Finding Home: Karina Azaretzky
My last post of the week is El Jardín, a very quiet series by Argentinian photographer Karina Azaretzky. I met Karina at a portfolio review in Buenos Aires last year. Her work is about missing Tucuman, her home–a very open, quiet and green place– after she moved to Buenos Aires, which is pure chaos and a true concrete jungle.
Karina was born in 1981. She holds a degree in Fine Arts from the National University in Tucumán. Her photographs are an exploration of the always changing relationship between man and nature. Her work has been shown in numerous solo and collective exhibitions since 1999 and can be found in private and public collections.
In my various projects, there is a constant search that has to do with the experience with light and its reflection.
The series El Jardín came about from a feeling of estrangement: being away from my home, my city of origin, and feeling a stranger in a new city.
Tucumán, the city where I was born and raised, is known as “El jardín de la Repúlica” (“The country’s garden”) for its enormous beauty. That land and its green, its silence and its light left a mark in me forever and that is why I missed it deeply when I moved to Buenos Aires, and decided to start this project, as a way to find that light and that green again; not in the luscious forest, but in a reduced and fenced Botanical Garden of Buenos Aires.That place became a refuge to me during the first few months and as time went by, I realized that it did not matter where I was, because both places, past and present, this garden or any other, can merge in a new spacial dimension, manifesting an inner landscape that I take with me anywhere I go. You take home with you.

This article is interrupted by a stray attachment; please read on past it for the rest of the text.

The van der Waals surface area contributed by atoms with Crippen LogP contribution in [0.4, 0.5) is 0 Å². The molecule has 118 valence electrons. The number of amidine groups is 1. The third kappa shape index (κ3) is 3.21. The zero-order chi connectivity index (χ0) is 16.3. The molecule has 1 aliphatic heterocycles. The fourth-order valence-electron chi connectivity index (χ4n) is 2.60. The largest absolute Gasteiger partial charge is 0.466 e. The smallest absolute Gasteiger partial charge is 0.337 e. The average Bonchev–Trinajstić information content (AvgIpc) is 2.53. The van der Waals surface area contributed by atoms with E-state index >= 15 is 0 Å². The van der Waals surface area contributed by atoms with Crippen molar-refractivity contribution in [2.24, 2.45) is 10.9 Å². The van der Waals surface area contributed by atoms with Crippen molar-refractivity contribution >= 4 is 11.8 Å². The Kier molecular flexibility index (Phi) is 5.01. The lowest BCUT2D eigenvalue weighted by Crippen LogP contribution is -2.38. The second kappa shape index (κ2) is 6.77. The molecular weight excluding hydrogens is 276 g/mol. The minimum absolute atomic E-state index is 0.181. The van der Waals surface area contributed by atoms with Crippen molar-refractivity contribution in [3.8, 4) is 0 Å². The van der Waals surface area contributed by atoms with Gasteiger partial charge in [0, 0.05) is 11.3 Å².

All these images were taken at midday, at a time where light is the brightest and, ironically, creates the deepest shadows around it. Just like memories, that appear like sudden flashes of light, to disappear again in the darkness.
Posts on Lenscratch may not be reproduced without the permission of the Lenscratch staff and the photographer.
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Ashly Stohl: Days & YearsMay 28th, 2019
Alfonso Almendros: To Name a MountainMay 4th, 2019